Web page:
The Importance of Retaining an Attorney When Charged With a Felony

A nice fellow dropped by the office recently, wondering if he could remove a felony from his record by sealing it. I took a look at it and discovered that he had been arrested for Possession of a Controlled Substance, gone to court without an attorney, and entered a plea, all without ever receiving any legal advice from an attorney.

The judge seemed very nice and the prosecutor offered a nice resolution, with no jail or extra fines, and only one year of probation. He took the deal, and completed the terms of the agreement without any problems.

Now, quite a few years later, he is finding that the felony case from the past is preventing him from being able to get decent employment in the present. Sadly, that nice deal that he received to resolve the felony involved an adjudication of guilt, and now he is a convicted felon with no ability to remove the case from his record. He can’t get a decent job. Or vote, for that matter.

This particular combination of events is occurring every day in courtrooms around this state, with negative effects that continue for the remainder of the defendant’s life. Someone goes to court and settles a case alone, without knowing the consequences of their decision. Later, the damage can not be undone.

I can not emphasize enough the importance of speaking with an attorney before attempting to resolve a case. Many criminal defense attorneys do not charge for an initial consultation and the simple decision to sit down in a room with an attorney can be critical.

Another mistake that some defendant’s make is to wait too long to retain an attorney. After an arrest for a felony in Brevard County, the case may go through the hands of three different prosecutors before being resolved. The sooner that an attorney on the side of the defendant begins working on the case, the better the chances of a reasonable resolution in the case.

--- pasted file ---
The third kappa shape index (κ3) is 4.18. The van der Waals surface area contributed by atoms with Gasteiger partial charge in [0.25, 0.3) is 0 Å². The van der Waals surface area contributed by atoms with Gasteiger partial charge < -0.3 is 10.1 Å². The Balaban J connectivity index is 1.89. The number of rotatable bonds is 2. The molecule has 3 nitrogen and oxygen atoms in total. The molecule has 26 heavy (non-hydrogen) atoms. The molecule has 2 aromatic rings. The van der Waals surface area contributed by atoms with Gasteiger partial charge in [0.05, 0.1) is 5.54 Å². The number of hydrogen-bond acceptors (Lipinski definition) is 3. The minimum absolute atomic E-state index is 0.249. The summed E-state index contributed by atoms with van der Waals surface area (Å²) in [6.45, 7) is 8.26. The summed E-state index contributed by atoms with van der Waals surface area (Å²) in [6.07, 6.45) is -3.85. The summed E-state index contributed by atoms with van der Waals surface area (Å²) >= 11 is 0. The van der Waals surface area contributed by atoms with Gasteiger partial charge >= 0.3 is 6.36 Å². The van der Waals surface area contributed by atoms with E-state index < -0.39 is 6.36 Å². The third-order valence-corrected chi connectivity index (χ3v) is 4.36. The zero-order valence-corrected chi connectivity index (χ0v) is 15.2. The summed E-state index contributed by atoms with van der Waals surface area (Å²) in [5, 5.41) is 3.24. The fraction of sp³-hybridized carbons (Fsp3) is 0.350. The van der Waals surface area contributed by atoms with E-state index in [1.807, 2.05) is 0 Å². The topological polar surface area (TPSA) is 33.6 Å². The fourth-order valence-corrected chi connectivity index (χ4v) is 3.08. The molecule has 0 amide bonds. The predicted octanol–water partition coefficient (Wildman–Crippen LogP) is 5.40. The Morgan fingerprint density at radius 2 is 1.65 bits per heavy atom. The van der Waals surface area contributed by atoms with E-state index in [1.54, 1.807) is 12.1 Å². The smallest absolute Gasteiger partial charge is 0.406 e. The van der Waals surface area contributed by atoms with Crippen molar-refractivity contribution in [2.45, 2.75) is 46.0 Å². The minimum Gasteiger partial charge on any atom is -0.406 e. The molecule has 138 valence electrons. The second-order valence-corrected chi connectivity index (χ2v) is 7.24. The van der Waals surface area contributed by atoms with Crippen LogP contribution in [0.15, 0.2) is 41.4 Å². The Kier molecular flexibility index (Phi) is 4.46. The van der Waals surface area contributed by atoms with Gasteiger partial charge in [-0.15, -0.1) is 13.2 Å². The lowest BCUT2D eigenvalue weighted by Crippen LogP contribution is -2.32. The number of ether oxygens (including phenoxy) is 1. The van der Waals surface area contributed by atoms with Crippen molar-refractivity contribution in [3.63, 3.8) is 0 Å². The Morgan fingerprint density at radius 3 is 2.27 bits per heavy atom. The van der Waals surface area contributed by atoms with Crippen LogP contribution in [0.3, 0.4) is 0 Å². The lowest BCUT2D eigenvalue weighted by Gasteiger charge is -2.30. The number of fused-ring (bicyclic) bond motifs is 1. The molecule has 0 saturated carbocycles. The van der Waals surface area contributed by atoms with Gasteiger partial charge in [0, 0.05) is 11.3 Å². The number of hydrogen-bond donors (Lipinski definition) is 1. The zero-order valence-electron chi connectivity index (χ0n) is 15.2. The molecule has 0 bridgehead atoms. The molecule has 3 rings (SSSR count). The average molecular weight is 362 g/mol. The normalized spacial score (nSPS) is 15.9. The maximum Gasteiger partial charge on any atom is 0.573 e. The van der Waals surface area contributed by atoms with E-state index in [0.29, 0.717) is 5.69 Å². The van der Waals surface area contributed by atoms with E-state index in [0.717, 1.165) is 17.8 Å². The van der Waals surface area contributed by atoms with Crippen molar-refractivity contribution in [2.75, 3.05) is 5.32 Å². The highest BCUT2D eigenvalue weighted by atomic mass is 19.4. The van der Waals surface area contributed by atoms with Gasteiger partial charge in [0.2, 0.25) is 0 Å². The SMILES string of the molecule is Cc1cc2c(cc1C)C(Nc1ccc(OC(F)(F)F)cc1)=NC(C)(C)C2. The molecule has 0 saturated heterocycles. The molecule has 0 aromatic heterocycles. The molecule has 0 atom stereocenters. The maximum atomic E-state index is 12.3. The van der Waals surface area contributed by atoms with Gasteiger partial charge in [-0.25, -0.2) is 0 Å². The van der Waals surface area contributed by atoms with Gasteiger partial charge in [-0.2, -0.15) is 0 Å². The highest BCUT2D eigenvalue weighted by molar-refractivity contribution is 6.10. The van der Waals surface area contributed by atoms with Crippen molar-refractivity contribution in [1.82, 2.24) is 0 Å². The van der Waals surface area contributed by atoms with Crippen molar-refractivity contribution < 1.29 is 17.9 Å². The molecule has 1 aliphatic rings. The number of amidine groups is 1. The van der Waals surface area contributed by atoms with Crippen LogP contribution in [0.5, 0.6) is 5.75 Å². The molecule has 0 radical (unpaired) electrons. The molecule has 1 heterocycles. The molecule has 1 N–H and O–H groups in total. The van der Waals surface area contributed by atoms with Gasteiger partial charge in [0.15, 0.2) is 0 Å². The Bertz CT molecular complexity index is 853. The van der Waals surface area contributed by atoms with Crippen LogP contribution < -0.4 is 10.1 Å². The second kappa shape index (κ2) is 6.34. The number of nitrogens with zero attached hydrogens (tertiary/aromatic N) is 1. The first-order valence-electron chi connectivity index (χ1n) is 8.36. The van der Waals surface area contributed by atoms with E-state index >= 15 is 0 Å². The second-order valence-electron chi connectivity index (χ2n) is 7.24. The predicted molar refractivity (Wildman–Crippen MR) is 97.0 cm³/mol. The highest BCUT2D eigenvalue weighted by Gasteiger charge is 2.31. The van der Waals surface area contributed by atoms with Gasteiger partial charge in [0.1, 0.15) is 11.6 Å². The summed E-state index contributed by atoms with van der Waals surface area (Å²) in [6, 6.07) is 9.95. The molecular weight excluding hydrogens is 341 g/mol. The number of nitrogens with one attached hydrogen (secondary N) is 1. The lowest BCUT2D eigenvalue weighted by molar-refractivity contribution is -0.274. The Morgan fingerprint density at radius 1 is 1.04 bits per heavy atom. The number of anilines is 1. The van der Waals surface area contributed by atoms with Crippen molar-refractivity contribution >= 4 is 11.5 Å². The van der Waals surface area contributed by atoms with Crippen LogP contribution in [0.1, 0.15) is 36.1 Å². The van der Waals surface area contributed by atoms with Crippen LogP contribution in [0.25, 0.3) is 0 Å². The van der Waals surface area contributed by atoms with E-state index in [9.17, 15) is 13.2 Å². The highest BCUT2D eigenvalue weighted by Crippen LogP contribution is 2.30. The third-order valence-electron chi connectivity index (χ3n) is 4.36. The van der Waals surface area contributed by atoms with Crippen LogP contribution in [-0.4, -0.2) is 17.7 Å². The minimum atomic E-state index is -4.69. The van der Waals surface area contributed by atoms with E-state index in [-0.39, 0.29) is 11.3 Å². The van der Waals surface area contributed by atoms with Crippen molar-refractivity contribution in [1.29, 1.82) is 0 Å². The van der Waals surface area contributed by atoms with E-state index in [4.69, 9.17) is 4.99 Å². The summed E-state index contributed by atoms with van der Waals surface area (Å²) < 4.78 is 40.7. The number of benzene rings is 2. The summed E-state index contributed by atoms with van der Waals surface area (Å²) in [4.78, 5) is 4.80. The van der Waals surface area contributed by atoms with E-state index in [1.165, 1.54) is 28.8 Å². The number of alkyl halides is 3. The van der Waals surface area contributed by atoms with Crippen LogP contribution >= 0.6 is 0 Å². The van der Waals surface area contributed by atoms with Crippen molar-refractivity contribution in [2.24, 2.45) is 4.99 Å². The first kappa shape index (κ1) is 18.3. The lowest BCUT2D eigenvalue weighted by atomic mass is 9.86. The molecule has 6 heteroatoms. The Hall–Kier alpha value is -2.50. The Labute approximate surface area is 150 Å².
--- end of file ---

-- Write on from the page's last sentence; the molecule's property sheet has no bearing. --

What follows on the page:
After a felony arrest, the evidence gathered by the police is sent to the Intake Prosecutors at the Office of the State Attorney. They decide what charges to file, and, in fact, whether to charge the defendant with a crime at all. Law Enforcement officers arrest someone, in theory, based on probable cause to believe that a crime has been committed, whereas a criminal case has to be proven beyond a reasonable doubt. That means that an arrest may be supported by the evidence, but that same evidence is simply not of the quality or quantity to support a charge. As a result, many cases that come in following an arrest are dropped by the Intake Prosecutors. The charging document regularly used in Florida is an Information, and when the State files a Notice of No Information, that document states that the State is not going to be charging the defendant at all. If the defendant is asked about this criminal case, he or she may admit that they were arrested, but state that they never were charged.

When the Intake Prosecutors are deciding what to do with a case, before they have filed the
Information, an attorney can affect that decision sometimes. For example, sometimes witnesses to the incident can be revealed that the police never questioned. Perhaps someone has a video that the police have not seen. Sometimes, the attorney can convince the State to file the charge as a misdemeanor rather than a felony. The time when the Intake Prosecutors have the file can be critical to the outcome of the case.

In cases where felony charges have been filed, most cases proceed to the second set of prosecutors, the Early Resolution Prosecutors. Their job is to make an offer to resolve the case immediately, to winnow the cases that don’t need to be tried. Generally, this is the stage where cases are resolved where the evidence is certain and the offer to resolve the case is reasonable. Some cases are eligible for a nonplea resolution, such as Pretrial Intervention, resulting in the charges being dropped after the program is completed. The advice and help of an attorney is critical at this stage as well.

If the case is not resolved at Early Resolution, the file is sent to the Trial Attorneys at the State Attorney’s Office. This the last stage in resolving a felony case. They don’t actually pick juries on the majority of cases and it is important for a defendant to have an attorney representing them at this stage as well. Whether through negotiations or jury trial, good representation is critical.

So, in most felony cases, there are three different prosecutors who may offer a resolution that is acceptable to the defendant. It is critical that a person accused of a crime have good legal representation in a case from the very beginning, regardless of how overwhelming the evidence or how soon the case is closed.

Darrell Sedgwick, Criminal Defense Attorney

Morgan & Barbary